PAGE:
Cabarita Road has been variously referred to as Cabarita Park Road or Cabarita Point Road. It has had several spellings including “Cabareta” as well as  “Cabaritta”. By whatever name it has remained one of the districts most significant thoroughfares and been witness to the changing character of the locality and more broadly of the city of Canada Bay.

The earliest plan of Cabarita Road appears on an 1856 sketch by E.J Bennett, the newly appointed assistant to Surveyor General, Sir Thomas Mitchell. It shows the template of a number of streets in Cabarita including Phillip, Elphinstone, Short and Roberts. Cabarita Park is clearly marked, although it was not dedicated as a reserve until April 1880.

The original landholdings along Cabarita Road were subdivided in 1886 following the opening of the Australian Gaslight works at nearby Mortlake. In the decades following there were a number of land sales as larger estates were subdivided for housing. Realtors and speculators promoted the dream of home ownership, with extravagant promises of a better life for all. Cabarita was then known as a pleasant place to picnic or view rowing regattas. It was described by boosters as a picturesque retreat surrounded by river vistas.

Advertisements for the sale of land at Cabarita and Mortlake emphasised its easy access by tram to suburban train stations, the prospects of further development of industry in the area as well as easy terms for buyers.  The advertising was at best optimistic, as the boom times forecast in the advertisements were interrupted by depression, strikes and the onset of the Great War. The rural idyll described in the advertising was offset by the growing number of  “dirty” factories attracted by cheap land and the area’s access to the Parramatta River.


Between 1880-1920 Cabarita was transformed from an area of market gardens and dairy farms to more closely settled allotments. Workers’ cottages and the occasional shop now appeared along Cabarita Road. Vacant lots were gradually filled with new houses replacing older farm buildings. Factories and workshops encroached on its grand houses such as the stately “Strathroy” which once boasted an extensive curtilage of formal gardens and a view overlooking Hen and Chicken Bay.

 There was a building boom in the immediate post-war period. Many of the houses built in Concord at this time reflect the popular California bungalow style, still evident in places along Cabarita Road. It was common at this time to name houses, a practise that predates numbering. Curiously, houses are seldom named now, but apartments complexes are, almost without exception.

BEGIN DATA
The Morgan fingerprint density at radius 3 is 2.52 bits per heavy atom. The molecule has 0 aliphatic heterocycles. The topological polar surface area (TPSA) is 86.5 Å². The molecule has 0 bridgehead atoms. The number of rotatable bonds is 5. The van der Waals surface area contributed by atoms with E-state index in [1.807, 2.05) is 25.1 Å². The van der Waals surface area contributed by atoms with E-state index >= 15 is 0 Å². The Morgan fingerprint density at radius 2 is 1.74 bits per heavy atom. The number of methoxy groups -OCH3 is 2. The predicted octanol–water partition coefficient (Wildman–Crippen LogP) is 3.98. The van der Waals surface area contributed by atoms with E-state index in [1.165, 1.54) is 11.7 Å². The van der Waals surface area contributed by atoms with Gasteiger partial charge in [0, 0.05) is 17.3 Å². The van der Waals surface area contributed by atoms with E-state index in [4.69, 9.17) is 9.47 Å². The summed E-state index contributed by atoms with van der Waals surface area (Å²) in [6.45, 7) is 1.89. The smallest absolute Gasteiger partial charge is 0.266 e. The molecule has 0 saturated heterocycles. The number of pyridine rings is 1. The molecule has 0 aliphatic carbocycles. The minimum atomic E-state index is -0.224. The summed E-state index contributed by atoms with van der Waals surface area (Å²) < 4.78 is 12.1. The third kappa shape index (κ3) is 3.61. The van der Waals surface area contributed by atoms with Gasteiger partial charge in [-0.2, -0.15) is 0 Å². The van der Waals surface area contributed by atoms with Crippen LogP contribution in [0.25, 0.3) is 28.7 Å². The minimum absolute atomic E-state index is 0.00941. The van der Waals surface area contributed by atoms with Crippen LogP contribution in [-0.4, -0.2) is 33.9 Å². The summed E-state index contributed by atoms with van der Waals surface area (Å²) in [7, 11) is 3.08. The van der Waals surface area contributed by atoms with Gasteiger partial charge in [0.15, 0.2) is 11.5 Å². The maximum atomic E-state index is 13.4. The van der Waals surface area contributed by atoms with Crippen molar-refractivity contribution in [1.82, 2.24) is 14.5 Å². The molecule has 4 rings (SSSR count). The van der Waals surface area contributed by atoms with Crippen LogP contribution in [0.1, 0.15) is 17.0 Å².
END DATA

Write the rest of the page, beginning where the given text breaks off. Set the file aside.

The following is a list of house names taken from Sands Sydney Directory and Wises Post Office Directory. The date is the first appearance of the house name and the resident at that time. The number is the house number, introduced in 1924-25, although many houses continued to be named up until World War II.

Named Houses of Cabarita Road

Kiosk in Cabarita Park

Right hand side from Frederick Street:   Mascot = Jonathon Meuleman, No.3 fruitier (1923);   Taringa = James Andrews No.5;    Boders Ayr = William Henry Pattison No.9 gas stoker;   Ryalstone = Arthur Schofield No.11;    Sidville = Paul Sidney No. 13;   Loch Lomond = Jonathan Trussell No. 21;   Aston Villa = Albert Edward Coulthard No. 35;   Maramar = Harold Smith No. 37;   Glenhu = Bert Buchanan No. 39 later Nimrod = Arthur Sanders from 1930;    Enarki = William King No.43;    Loyola = Patrick Powell No. 47;   Perrymeade = R. Thompson No. 49;   Glanquin = Clement Glancy No. 77 architect ;   Bayview = Louis P Edwards No.77;   Dnaheri = Michael Glancey No.77;   Sunnycroft = Mrs Harrison No. 79;   Wynella = Charles Bissaker No. 89 accountant;   Boomerang = William C. Parker No. 97;   Brompton = Robert King No. 105;   Homedale = A.C. Webb No. 109 also Israelite House of David (c1915-1920);   Correys Gardens = H.R. Steele No. 111;   Refreshment Rooms, Cabarita Park. The Kiosk = Frederick E. Barrett,

Left hand side: Frampton Cotterell = Herbert McGee independent means, later Tarrangower = Mrs R. Fox No.2;   El-Nathan = William Stewart Renn, (1930) clerk No. 34;    Bensonville = Lambert A. Favell No.36 gas stoker (built c1899) later Allenby (from 1924);   Burnley = George Charlston No. 38;    Southgate = George Dawes No. 42;    Pacific = Walter C. Bunt No. 46;   Montrose = Jonathon Penman No. 46A;    Caverswall = Thomas Rowland No. 58;    Easdale = Donald McLean No. 60;   Hinton = C.P. Thomson No. 74;    Brooklyn = Robert Jeffery No. 78 later Trevallyn= George Millis No. 78 (from 1930);   Riverside = Thomas Clover No. 80 ;   Dalmazia = Nicholas Francis No. 84;    Nelligen = Jonathon Davidson No. 86;   Cooinoo = Norman Taylor No. 92;   Broadhurst = Frederick R.  Lane;   Lawley = Joseph Crapp JP;   Peronne = George McGuiness No. 108;   Hazelwood = Robert Herkes No. 120;    Ellimatta = William H. Brown No. 122;  Kurrawyla = Robert Herkes No. 126;   Kismet = Charles Sanders No. 128 boat proprietor;    Dagmar = Thomas Marsden No. 130


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